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Like many Americans, I grew up without really understanding the meaning behind Memorial Day. I associated the holiday with barbecues, a day off from school, and sleepy Sunday afternoon movies about submarines and Generals. Even when I was fighting in Iraq, or jumping out of airplanes with the 82nd Airborne Division, it still seemed like an old holiday for old men. As a war veteran, I eventually came to understand the meaning, but I still figured it wouldn’t become my holiday until I was retired and gray.

Ten years of war has changed that. For the quiet few who have shouldered these wars, Memorial Day is no longer an abstract holiday honoring a faceless mass of heroes from a history textbook. It’s a list of names of people you know, reluctantly accumulated and growing ever longer. It’s a reminder of the awkward long-distance phone call to tell a friend that his old squad leader and mentor was killed in an IED blast in Afghanistan. It’s the swirl of emotions felt when informed that a friend was just killed in Iraq, leaving behind a young wife and children. It is the unavoidable sinking feeling, deep in the stomach, of "Why me? Why am I okay?" When once I may have thought of Memorial Day veterans as old men in wheelchairs, I now think of the young blonde soldier at Walter Reed, painfully fixing her prosthetic leg to her knee for her morning physical training session. I think of my friends who struggle daily with their wartime experience and the challenges they face in transitioning from combat to civilian life. I'm reminded of those who died by their own hands long after they returned from the Middle East, victims of a war that would not leave them.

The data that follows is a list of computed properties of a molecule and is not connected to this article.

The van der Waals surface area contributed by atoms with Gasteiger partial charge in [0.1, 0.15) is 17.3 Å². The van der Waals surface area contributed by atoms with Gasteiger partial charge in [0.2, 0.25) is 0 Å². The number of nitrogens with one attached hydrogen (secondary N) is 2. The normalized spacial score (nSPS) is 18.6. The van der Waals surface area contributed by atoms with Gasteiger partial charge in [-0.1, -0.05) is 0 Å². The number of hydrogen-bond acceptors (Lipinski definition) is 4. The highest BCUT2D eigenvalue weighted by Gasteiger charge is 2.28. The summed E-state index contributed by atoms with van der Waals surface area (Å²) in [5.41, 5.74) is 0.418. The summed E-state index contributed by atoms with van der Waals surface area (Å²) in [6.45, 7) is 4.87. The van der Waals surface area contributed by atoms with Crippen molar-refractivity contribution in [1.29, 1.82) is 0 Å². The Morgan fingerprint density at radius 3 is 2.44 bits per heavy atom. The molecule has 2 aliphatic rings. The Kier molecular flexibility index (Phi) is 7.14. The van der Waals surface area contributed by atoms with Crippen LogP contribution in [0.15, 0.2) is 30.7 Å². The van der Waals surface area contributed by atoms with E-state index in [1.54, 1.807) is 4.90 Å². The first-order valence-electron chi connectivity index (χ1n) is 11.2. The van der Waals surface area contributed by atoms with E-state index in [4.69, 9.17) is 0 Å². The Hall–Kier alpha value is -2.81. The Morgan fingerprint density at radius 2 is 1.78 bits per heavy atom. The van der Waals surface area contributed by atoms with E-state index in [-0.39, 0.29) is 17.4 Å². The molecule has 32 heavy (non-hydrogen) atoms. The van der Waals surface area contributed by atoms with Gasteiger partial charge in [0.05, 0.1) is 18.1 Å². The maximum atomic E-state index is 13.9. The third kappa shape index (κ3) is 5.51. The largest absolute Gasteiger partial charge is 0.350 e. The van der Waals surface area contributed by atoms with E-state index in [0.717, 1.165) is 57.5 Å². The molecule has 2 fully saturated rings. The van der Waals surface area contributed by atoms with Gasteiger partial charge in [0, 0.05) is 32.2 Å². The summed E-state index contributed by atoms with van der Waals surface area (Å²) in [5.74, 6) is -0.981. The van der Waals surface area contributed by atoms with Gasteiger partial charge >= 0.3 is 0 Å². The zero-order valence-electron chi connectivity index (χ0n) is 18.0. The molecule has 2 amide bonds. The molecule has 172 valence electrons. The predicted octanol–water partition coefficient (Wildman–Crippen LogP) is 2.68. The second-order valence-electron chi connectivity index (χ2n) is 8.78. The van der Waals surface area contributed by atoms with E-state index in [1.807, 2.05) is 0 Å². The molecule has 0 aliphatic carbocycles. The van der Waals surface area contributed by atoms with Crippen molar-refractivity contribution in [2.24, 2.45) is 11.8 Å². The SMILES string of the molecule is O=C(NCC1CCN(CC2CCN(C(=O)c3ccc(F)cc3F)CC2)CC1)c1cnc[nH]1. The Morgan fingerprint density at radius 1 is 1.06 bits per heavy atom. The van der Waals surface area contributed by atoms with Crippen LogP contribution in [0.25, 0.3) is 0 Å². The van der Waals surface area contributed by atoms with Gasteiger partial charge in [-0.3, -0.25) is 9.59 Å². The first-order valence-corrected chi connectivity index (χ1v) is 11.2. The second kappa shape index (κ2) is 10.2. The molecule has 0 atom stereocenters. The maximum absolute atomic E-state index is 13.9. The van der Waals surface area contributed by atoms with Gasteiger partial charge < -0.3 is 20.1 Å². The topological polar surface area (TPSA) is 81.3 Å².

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While the country will mark this holiday with barbecues, beer, and mattress sales, veterans of past wars--World War 2, Korea, Vietnam--will honor their fallen at cemeteries and small gatherings. And we veterans of a new generation will visit Facebook pages forever frozen in time--living digital memorials that burst with activity long after that last status update from Anbar or Helmand. Most of us will just look, but some of us will write a short note or post an old joke, fully knowing the intended recipient will never read it. For those of us still fighting, mission requirements allow only short ceremonies, hastily organized in dusty camps in Iraq and Afghanistan to remember the recent dead, before strapping on body armor and heading out on patrol yet again.